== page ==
I have a bit of “me” time today to write some code and I thought I’d treat myself to something light and fun by building something purely for its flashiness and aesthetic. Something that does’t have any useful purpose other than it looks good.

I am a big fan of adding effects to html pages by simply adding a reference to a separate javascript file. This keeps the javascript code separated from the HTML, which is a big help in avoiding “spaghetti script”.

This is a technique that Jon Galloway writes about in his post on Markup Based Javascript Effect Libraries which highlights several approaches for adding interesting behaviors to a page without using Flash or DHTML behaviors (which only work in IE anyways). By referencing a javascript file and adding certain semantic markup to html elements, an author can add very interesting effects to a page.

The Row Mouse Over Effect

The effect I will introduce is simple. Adding a javascript file and a couple CSS classes will allow you to add row highlighting to any table. It provides a mean to change the look and style of a row when you mouse over it, and then change it back when you mouse out.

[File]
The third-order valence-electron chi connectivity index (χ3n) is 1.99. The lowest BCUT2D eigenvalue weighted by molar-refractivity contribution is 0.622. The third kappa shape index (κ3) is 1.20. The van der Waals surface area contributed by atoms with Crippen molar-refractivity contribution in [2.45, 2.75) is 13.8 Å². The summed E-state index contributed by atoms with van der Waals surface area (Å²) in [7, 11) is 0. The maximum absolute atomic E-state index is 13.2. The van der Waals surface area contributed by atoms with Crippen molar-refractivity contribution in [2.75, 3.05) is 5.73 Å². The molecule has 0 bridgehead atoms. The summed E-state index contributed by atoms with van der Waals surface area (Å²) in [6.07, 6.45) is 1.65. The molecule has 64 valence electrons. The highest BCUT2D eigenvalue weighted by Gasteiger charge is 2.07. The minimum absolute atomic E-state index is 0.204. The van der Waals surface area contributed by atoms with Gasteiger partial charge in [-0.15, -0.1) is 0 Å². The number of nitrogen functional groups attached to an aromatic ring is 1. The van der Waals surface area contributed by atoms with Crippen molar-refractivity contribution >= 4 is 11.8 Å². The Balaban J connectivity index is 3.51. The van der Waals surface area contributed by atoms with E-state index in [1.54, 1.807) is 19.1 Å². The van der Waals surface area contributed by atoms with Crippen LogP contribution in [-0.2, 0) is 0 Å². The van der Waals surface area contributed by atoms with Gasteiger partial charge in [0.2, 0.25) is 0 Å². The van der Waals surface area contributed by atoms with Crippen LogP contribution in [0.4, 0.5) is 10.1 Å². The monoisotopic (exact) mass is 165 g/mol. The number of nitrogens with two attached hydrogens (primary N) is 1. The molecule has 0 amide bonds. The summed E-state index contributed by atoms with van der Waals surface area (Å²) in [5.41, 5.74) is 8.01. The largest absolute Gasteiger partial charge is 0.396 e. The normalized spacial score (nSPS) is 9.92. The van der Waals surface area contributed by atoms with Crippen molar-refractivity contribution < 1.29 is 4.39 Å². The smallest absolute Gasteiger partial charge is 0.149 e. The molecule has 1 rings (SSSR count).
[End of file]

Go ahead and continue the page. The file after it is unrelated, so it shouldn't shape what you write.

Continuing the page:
All you need to do is to reference the tableEffects.js javascript file and add the “highlightTable” css class to a table. At that point, each row of the table will have its CSS class changed to “highlight” or “highlightAlt” when moused over. Its CSS class will be reset when the mouse leaves.

In order to actually see a change when you mouse over, you’ll have to style the rows for highlighting like so:

table.highlightTable tr.highlight td
    background: #fefeee;
table.highlightTable tr.highlightAlt td
    background: #fafae9;

The script assumes you want to use a different color for alternating rows. If not, you can simply style both highlight and highlightAlt the same.

See It In Action

col 1 col 2 col 3 col 4
Apple Orange Banana Kiwi
Pinto Porsche Peugot Acura
No Body Look Here
Red Blue Green Alpha

Get the file

Download the file from here (Right click and save as).

If you have any improvements (as I am sure there will be some), please let me know and I will keep my version updated. I named the script “tableEffects.js” because I hope to add more interesting effects.

And remember, though I tend to preach table-less design, there are semantic uses for tables. When using this script, it helps to make sure that your tables are semantically marked up. For example, if you don’t want your header row to highlight, use <th> tags instead of <tr>. The script ignores the table header tags.